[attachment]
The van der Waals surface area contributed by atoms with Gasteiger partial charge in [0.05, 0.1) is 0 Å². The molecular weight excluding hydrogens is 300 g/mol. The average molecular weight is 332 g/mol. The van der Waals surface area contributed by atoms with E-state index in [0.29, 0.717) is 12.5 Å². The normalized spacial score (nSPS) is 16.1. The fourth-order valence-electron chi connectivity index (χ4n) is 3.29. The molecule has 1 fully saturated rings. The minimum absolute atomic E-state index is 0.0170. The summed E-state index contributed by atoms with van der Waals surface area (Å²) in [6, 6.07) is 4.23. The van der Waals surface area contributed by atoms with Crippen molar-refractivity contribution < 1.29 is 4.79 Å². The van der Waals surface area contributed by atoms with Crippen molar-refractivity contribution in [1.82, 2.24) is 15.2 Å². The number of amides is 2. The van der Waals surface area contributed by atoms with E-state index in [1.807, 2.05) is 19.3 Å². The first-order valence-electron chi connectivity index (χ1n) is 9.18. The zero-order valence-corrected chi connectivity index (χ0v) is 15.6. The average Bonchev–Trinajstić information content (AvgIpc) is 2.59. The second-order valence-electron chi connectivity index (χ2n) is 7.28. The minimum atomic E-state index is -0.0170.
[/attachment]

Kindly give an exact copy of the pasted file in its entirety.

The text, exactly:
The van der Waals surface area contributed by atoms with Gasteiger partial charge in [0.05, 0.1) is 0 Å². The molecular weight excluding hydrogens is 300 g/mol. The average molecular weight is 332 g/mol. The van der Waals surface area contributed by atoms with E-state index in [0.29, 0.717) is 12.5 Å². The normalized spacial score (nSPS) is 16.1. The fourth-order valence-electron chi connectivity index (χ4n) is 3.29. The molecule has 1 fully saturated rings. The minimum absolute atomic E-state index is 0.0170. The summed E-state index contributed by atoms with van der Waals surface area (Å²) in [6, 6.07) is 4.23. The van der Waals surface area contributed by atoms with Crippen molar-refractivity contribution < 1.29 is 4.79 Å². The van der Waals surface area contributed by atoms with Crippen molar-refractivity contribution in [1.82, 2.24) is 15.2 Å². The number of amides is 2. The van der Waals surface area contributed by atoms with E-state index in [1.807, 2.05) is 19.3 Å². The first-order valence-electron chi connectivity index (χ1n) is 9.18. The zero-order valence-corrected chi connectivity index (χ0v) is 15.6. The average Bonchev–Trinajstić information content (AvgIpc) is 2.59. The second-order valence-electron chi connectivity index (χ2n) is 7.28. The minimum atomic E-state index is -0.0170.